Is there, in PG County, Maryland, an honest prosecutor who takes seriously her oath of office?

Ms Alsobrooks, a justice-starved public anxiously awaits your next move.

Originally posted to paulbkk on Wed Apr 13, 2011 at 05:58 AM PDT.

Also republished by Maryland Kos.

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Comment Preferences

  •  Tip Jar (10+ / 0-)

    " 'In this world, Elwood, you must be oh so smart or oh so pleasant.' Well, for years I was smart. I recommend pleasant. You may quote me." Elwood P. Dowd

    by paulbkk on Wed Apr 13, 2011 at 05:58:53 AM PDT

  •  State & Federal law enforcement (1+ / 0-)
    Recommended by:
    joe shikspack

    I would hope that it would be because they are looking for a pattern which might enable felony charges of some sort.

    My inner cynic says it's part of the "deal" with the 50 state's AG offices to sweep all their criminal behavior under the rug in the interest of "moving forward" and not harming the fraudsters...um contributors.

    In a controversy the instant we feel anger we have already ceased striving for the truth, and have begun striving for ourselves. " - Buddha Shakyamuni

    by Actbriniel on Wed Apr 13, 2011 at 06:16:18 AM PDT

  •  The fastest way to higher elected office (5+ / 0-)

    Is to prosecute the banksters.  

    I think that if you're a state AG, going after the big banksters could be parlayed into a presidential bid.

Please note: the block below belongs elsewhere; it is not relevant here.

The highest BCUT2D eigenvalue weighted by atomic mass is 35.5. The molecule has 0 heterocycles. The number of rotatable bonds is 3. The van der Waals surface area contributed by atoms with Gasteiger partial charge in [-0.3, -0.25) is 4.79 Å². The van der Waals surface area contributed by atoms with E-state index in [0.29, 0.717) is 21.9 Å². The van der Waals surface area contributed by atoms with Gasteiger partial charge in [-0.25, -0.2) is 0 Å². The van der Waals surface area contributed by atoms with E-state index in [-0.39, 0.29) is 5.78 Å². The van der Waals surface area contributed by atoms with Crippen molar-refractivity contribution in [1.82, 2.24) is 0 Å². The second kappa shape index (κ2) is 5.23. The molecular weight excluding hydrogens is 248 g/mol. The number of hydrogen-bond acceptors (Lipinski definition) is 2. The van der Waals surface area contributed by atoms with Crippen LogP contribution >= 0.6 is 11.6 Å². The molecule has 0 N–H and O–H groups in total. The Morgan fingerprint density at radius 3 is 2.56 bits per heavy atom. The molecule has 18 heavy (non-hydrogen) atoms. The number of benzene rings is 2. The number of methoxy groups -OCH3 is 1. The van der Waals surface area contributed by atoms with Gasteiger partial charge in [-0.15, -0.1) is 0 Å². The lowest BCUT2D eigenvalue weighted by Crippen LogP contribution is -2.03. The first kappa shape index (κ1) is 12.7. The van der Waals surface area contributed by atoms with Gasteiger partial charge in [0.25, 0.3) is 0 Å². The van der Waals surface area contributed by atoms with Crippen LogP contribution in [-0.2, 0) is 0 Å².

The darkness drops again but now I know That twenty centuries of stony sleep Were vexed to nightmare by a rocking cradle, And what rough beast, its hour come round at last, Slouches towards Bethlehem to be born? William Butler Yeats

    by deepsouthdoug on Wed Apr 13, 2011 at 06:17:36 AM PDT

  •  Well basically it looks like the feds (3+ / 0-)

    are involved here. Freddie Mac has fired them as Maryland listed foreclosure firm and has put a hold on any of its Virginia foreclosure business in Virginia Beach where it has a branch.

    The feds spoke to Jose Portillo for his information in March so the investigation is ongoing. It looks like they are going for a more serious fraud, and interstate criminal activity to me. I'm a Maryland attorney.

    It looks to me like they want more than just misdemeanors here. Check it out: Freddie Mac fires shapiro-burson.

    These things take time.

    In our sleep, pain which cannot forget falls drop by drop upon the heart until, in our own despair, comes wisdom through the awful grace of God ~RFK

    by vcmvo2 on Wed Apr 13, 2011 at 08:03:05 AM PDT

    •  perjury is a state crime (1+ / 0-)
      Recommended by:
      G2geek

      If the feds want to use Portillo to pursue wire-fraud or racketeering charges they are, of course, free to do so, though the record of the DOJ in mounting criminal cases against foreclosure fraudsters and banksters does not inspire optimism. But the point of my diary is that the local State's Attorney has the authority and responsibility to prosecute fraud and perjury. Why should the DOJ's interest in filing a federal case, if there really is any, stop the local prosecutor from doing the job she was elected to do?

      " 'In this world, Elwood, you must be oh so smart or oh so pleasant.' Well, for years I was smart. I recommend pleasant. You may quote me." Elwood P. Dowd

      by paulbkk on Wed Apr 13, 2011 at 08:26:55 AM PDT

      [ Parent ]

      •  Because it probably will (1+ / 0-)
        Recommended by:
        G2geek

        interfere with the larger case. You can't prosecute the same crime twice (double jeopardy applies) in this instance it looks like they want more from these characters than just misdemeanor or even worse plea deals where they get off with a slap on the wrist.